The farm-bill conference report, which passed the Senate on Tuesday and is likely to pass the House this week, is a marvel of bipartisan, bicameral compromise in one of the most difficult, divided periods in American political life.
The conference report, formally titled the “Agricultural Improvement Act of 2018” is perhaps the dullest farm bill since modern farm legislation began in the 1930s. That reflects how farmers were largely happy with the structure of the safety-net programs in the 2014 farm bill and that Democrats refused to accept House conservatives’ attempt to impose stiffer work requirements that would make it make it harder for low-income people to qualify for the Supplemental Nutrition Assistance Program.
Environmentalists and Senate Democrats also insisted that Trump administration-backed House-farm-bill provisions to allow exemptions from environmental laws for removal of timber from the forest floor and thinning of forests be softened.
In a sign that the White House was consulted on the bill before it was finalized, Agriculture Secretary Sonny Perdue has already said he will “encourage” President Trump to sign it.
“While we would have liked to see more progress on work requirements for SNAP recipients and forest-management reforms, the conference agreement does include several helpful provisions and we will continue to build upon these through our authorities,” Perdue added.
But perhaps the most impressive achievement is that the House and Senate agriculture committees, largely thanks to their staffs, managed to make many producer-pleasing tweaks to farm programs while staying within the amount of money that the Congressional Budget Office said the 2014 farm bill would cost if it were extended for 10 years, roughly $867 billion.
Most of those tweaks are so technical that they are of interest only to the people who will benefit from them. But House Agriculture Committee ranking member Collin Peterson said provisions to manage dairy-price risk and encourage milk consumption are the biggest improvements in the entire bill.
The bill also removes hemp’s classification as a drug and provides incentives for farmers to grow it. The matter was of such importance to Senate Majority Leader Mitch McConnell’s Kentucky farmers that he signed the conference report with a hemp pen.
Major farm groups have already praised the bill and called on Congress to pass it quickly so Trump can sign it. But even more impressive are the positive statements from nutrition advocates and representatives of smaller farmers, the organic-food industry, and animal advocates.
The liberal Center on Budget and Policy Priorities and the Food Research & Action Center have both praised the bill for rejecting the House SNAP provisions, which they deemed harmful. The American Heart Association said the bill “will ensure more than 45 million eligible people and their families who are struggling through underemployment and low or stagnant wages” will continue to get SNAP benefits, and also noted that the bill will help low-income families increase fruit and vegetable purchases and improve their nutrition.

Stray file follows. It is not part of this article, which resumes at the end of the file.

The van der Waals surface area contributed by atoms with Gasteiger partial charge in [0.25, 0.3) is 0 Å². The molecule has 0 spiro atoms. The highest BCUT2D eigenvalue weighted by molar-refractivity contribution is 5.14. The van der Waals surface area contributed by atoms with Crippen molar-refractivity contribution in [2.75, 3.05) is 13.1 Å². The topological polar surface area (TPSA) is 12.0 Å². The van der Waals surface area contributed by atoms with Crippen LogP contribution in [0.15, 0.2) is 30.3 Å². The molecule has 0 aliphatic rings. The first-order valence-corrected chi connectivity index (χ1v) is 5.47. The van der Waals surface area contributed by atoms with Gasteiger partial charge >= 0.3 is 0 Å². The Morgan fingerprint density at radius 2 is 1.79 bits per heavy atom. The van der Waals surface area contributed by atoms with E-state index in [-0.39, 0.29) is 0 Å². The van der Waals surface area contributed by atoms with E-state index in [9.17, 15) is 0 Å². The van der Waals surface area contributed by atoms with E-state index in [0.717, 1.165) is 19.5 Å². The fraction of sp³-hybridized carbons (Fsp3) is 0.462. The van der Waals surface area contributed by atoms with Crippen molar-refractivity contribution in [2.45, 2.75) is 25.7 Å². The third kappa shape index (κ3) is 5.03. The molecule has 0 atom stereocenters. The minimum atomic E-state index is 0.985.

The National Sustainable Agriculture Coalition, which represents smaller, environmentally-minded farmers, praised the bill for providing permanent funding for “tiny but mighty” programs that help beginning and minority farmers, and for continuing the Conservation Stewardship Program that the House bill would have merged with another program.
The bill also provides $50 million in annual funding for organic research, more than double the current funding level. Laura Batcha, executive director of the Organic Trade Association, said, “This will ensure stable, baseline mandatory funding for the program, and will enable organic farmers to meet the unique challenges they face.”
Livestock groups got their key demand: $300 million in mandatory funding for a national laboratory network for animal disease and preparedness, and a vaccine bank to be used in case of outbreaks of dread diseases.
Animal-welfare advocates were pleased with the conference report’s provisions to crack down on animal fighting, the dog-meat trade, and domestic violence against pets. The bill also eliminated a House-bill provision written by Rep. Steve King that would have made it illegal for a state to establish production standards on foods sold in that state, such as California has done with eggs.
Marty Irby of Animal Wellness Action said the 2018 farm bill “may just be the best farm bill for animal protection in history!”
In a rare rebuke to the Trump administration, the conference report reestablishes the position of undersecretary for rural development, which Perdue had downgraded to an assistant within his office.
House Agriculture Committee Chairman Mike Conaway got his way with a provision that allows cousins, nieces, and nephews to qualify for farm subsidies.
Sen. Chuck Grassley, a longtime fighter for payment limits, voted against the bill, but acknowledged that it contains so many provisions positive for agriculture, he expected it to pass.